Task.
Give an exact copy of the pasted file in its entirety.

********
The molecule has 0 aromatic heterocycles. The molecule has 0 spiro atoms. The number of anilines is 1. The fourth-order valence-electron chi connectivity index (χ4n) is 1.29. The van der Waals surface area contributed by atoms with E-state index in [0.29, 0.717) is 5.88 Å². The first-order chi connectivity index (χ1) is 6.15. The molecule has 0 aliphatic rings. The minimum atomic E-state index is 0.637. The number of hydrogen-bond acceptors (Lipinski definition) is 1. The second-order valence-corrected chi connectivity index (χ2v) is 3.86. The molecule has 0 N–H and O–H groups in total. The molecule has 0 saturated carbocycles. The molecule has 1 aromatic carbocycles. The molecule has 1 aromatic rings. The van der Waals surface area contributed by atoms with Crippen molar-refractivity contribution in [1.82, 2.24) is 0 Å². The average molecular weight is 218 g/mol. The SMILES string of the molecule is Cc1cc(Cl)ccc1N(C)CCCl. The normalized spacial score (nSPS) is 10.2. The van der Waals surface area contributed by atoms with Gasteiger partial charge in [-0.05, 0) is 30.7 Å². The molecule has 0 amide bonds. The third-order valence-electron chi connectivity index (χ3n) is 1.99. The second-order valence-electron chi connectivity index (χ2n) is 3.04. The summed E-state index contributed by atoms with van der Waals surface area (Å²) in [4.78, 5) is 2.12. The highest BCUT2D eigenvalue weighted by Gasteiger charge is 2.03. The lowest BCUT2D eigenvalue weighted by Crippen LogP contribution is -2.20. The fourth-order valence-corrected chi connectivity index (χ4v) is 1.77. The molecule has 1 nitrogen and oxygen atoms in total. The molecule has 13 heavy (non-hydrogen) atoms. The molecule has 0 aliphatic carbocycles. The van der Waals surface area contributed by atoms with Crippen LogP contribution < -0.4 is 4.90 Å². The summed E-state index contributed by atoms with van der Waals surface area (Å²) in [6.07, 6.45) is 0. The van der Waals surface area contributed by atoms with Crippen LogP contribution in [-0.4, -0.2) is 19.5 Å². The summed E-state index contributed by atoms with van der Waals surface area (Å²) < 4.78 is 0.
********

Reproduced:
The molecule has 0 aromatic heterocycles. The molecule has 0 spiro atoms. The number of anilines is 1. The fourth-order valence-electron chi connectivity index (χ4n) is 1.29. The van der Waals surface area contributed by atoms with E-state index in [0.29, 0.717) is 5.88 Å². The first-order chi connectivity index (χ1) is 6.15. The molecule has 0 aliphatic rings. The minimum atomic E-state index is 0.637. The number of hydrogen-bond acceptors (Lipinski definition) is 1. The second-order valence-corrected chi connectivity index (χ2v) is 3.86. The molecule has 0 N–H and O–H groups in total. The molecule has 0 saturated carbocycles. The molecule has 1 aromatic carbocycles. The molecule has 1 aromatic rings. The van der Waals surface area contributed by atoms with Crippen molar-refractivity contribution in [1.82, 2.24) is 0 Å². The average molecular weight is 218 g/mol. The SMILES string of the molecule is Cc1cc(Cl)ccc1N(C)CCCl. The normalized spacial score (nSPS) is 10.2. The van der Waals surface area contributed by atoms with Gasteiger partial charge in [-0.05, 0) is 30.7 Å². The molecule has 0 amide bonds. The third-order valence-electron chi connectivity index (χ3n) is 1.99. The second-order valence-electron chi connectivity index (χ2n) is 3.04. The summed E-state index contributed by atoms with van der Waals surface area (Å²) in [4.78, 5) is 2.12. The highest BCUT2D eigenvalue weighted by Gasteiger charge is 2.03. The lowest BCUT2D eigenvalue weighted by Crippen LogP contribution is -2.20. The fourth-order valence-corrected chi connectivity index (χ4v) is 1.77. The molecule has 1 nitrogen and oxygen atoms in total. The molecule has 13 heavy (non-hydrogen) atoms. The molecule has 0 aliphatic carbocycles. The van der Waals surface area contributed by atoms with Crippen LogP contribution < -0.4 is 4.90 Å². The summed E-state index contributed by atoms with van der Waals surface area (Å²) in [6.07, 6.45) is 0. The van der Waals surface area contributed by atoms with Crippen LogP contribution in [-0.4, -0.2) is 19.5 Å². The summed E-state index contributed by atoms with van der Waals surface area (Å²) < 4.78 is 0.